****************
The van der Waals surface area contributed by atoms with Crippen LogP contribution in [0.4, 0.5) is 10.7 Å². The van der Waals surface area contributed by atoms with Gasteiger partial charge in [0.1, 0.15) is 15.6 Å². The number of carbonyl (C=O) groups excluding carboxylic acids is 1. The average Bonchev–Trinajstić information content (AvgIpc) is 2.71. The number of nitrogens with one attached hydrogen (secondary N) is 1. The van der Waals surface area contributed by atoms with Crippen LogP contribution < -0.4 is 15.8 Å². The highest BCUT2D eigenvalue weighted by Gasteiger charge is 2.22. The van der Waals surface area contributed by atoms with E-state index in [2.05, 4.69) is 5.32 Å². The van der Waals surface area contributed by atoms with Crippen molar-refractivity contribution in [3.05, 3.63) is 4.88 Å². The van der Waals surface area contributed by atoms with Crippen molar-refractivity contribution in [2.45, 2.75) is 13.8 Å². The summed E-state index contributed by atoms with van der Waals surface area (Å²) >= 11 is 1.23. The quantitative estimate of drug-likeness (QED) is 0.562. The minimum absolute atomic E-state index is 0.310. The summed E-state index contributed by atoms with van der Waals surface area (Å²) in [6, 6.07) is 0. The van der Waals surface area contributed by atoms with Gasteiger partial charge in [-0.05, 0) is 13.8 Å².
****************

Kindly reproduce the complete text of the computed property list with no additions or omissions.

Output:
The van der Waals surface area contributed by atoms with Crippen LogP contribution in [0.4, 0.5) is 10.7 Å². The van der Waals surface area contributed by atoms with Gasteiger partial charge in [0.1, 0.15) is 15.6 Å². The number of carbonyl (C=O) groups excluding carboxylic acids is 1. The average Bonchev–Trinajstić information content (AvgIpc) is 2.71. The number of nitrogens with one attached hydrogen (secondary N) is 1. The van der Waals surface area contributed by atoms with Crippen LogP contribution < -0.4 is 15.8 Å². The highest BCUT2D eigenvalue weighted by Gasteiger charge is 2.22. The van der Waals surface area contributed by atoms with E-state index in [2.05, 4.69) is 5.32 Å². The van der Waals surface area contributed by atoms with Crippen molar-refractivity contribution in [3.05, 3.63) is 4.88 Å². The van der Waals surface area contributed by atoms with Crippen molar-refractivity contribution in [2.45, 2.75) is 13.8 Å². The summed E-state index contributed by atoms with van der Waals surface area (Å²) >= 11 is 1.23. The quantitative estimate of drug-likeness (QED) is 0.562. The minimum absolute atomic E-state index is 0.310. The summed E-state index contributed by atoms with van der Waals surface area (Å²) in [6, 6.07) is 0. The van der Waals surface area contributed by atoms with Gasteiger partial charge in [-0.05, 0) is 13.8 Å².